The opinion of the court was delivered by: LASKER
In this Section 1983 action Camarano, who until recently was a pro se litigant, asserts claims against the City of New York and Kenny Graham
alleging "the use of excessive force in Camarano's arrest of February 9, 1982, and ... that Camarano has been unlawfully deprived of his liberty in that criminal proceedings were instituted against him based upon a coerced confession and in the absence of probable cause for his arrest." Camarano v. The City of New York, 577 F. Supp. 18, 19 (S.D.N.Y. 1984).
Subsequent to the filing of his complaint in this action Camarano was tried and convicted in New York State Supreme Court for weapons possession. Thereafter, the defendants moved (1) to amend their complaint to assert as a defense that the res judicata /collateral estoppel effect of the state criminal conviction precluded some of Camarano's claims; (2) for summary judgment on the same grounds; and (3) to dismiss the complaint as to the City for failure to state a claim since the complaint contained no allegation that Graham acted pursuant to City policy. On January 10, 1984 the City's motion was granted and the complaint against it was dismissed. See id. In addition, summary judgment (1) was granted as to the voluntariness of Camarano's confession on the ground that the issue was barred by collateral estoppel since it had been litigated in the state criminal trial;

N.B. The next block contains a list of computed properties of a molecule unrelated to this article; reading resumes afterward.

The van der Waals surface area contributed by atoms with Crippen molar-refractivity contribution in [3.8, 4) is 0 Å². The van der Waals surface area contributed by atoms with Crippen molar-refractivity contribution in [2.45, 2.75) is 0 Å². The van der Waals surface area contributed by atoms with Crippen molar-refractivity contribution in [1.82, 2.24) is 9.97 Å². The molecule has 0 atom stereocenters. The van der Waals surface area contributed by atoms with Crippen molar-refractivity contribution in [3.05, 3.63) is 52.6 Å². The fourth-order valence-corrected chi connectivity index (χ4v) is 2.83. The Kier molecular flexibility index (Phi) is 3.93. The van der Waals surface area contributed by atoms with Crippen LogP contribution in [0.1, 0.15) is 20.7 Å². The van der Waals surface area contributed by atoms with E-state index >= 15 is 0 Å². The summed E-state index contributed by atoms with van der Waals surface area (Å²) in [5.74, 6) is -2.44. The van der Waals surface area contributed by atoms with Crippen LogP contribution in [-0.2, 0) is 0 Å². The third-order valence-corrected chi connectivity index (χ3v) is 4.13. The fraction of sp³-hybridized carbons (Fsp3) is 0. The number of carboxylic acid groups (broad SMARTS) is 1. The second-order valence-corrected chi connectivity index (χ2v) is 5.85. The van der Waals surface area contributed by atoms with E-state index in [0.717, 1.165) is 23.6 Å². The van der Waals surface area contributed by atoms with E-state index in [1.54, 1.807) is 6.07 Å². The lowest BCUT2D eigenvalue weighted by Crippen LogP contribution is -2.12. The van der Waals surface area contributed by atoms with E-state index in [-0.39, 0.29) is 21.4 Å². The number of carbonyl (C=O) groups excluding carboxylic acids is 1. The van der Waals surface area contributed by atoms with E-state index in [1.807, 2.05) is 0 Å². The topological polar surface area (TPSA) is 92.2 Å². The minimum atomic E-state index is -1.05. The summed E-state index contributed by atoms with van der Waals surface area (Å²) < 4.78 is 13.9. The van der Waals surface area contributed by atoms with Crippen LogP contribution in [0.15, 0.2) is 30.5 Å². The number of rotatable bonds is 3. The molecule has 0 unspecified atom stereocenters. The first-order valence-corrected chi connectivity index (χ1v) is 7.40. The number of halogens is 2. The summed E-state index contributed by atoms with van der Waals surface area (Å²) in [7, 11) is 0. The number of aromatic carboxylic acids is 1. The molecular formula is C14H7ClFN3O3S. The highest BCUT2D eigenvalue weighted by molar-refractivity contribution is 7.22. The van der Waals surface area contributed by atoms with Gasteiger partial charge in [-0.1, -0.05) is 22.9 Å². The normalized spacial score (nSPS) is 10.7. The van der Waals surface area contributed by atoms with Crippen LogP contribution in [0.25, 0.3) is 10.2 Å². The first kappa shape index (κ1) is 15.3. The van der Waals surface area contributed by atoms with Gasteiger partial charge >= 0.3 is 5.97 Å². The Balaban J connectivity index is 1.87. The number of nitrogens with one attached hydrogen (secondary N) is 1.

(2) was denied with respect to the claim of excessive force since the trial judge specifically had precluded as irrelevant evidence of alleged brutality; and (3) was denied without prejudice to renewal on a fuller record as to the issue of probable cause because the record was inadequate to determine whether probable cause was raised and litigated in the Supreme Court. Id. at 19-20.
Following the January 1984 decision Camarano moved to reargue the defendants' motion or in the alternative for permission to file an interlocutory appeal. He then filed an amended complaint which, among other things, re-stated his claim against the City. Although Camarano failed properly to move to amend his complaint pursuant to Federal Rule of Civil Procedure 15(a), defendants, believing that Camarano's amended complaint rendered moot his motion for reargument or to take an interlocutory appeal, consented to the filing of the proposed amended complaint.
The City of New York and police officer Kenny Graham now move to dismiss Camarano's amended complaint on the grounds (1) that the amended complaint still fails to state a claim against the City; (2) that the amended complaint fails to state an actionable claim of excessive force; and (3) that in light of the recent decision in Migra v. Warren School District Board of Education, 465 U.S. 75, 79 L. Ed. 2d 56, 104 S. Ct. 892 (1984), the state criminal conviction for weapons possession bars relitigation of the claim of unlawful arrest without probable cause.
Defendants again seek dismissal of the claims against the City based on Monell v. Dept. of Social Services, 436 U.S. 658, 56 L. Ed. 2d 611, 98 S. Ct. 2018 (1978), asserting that the amended complaint fails to allege a specific city policy or custom.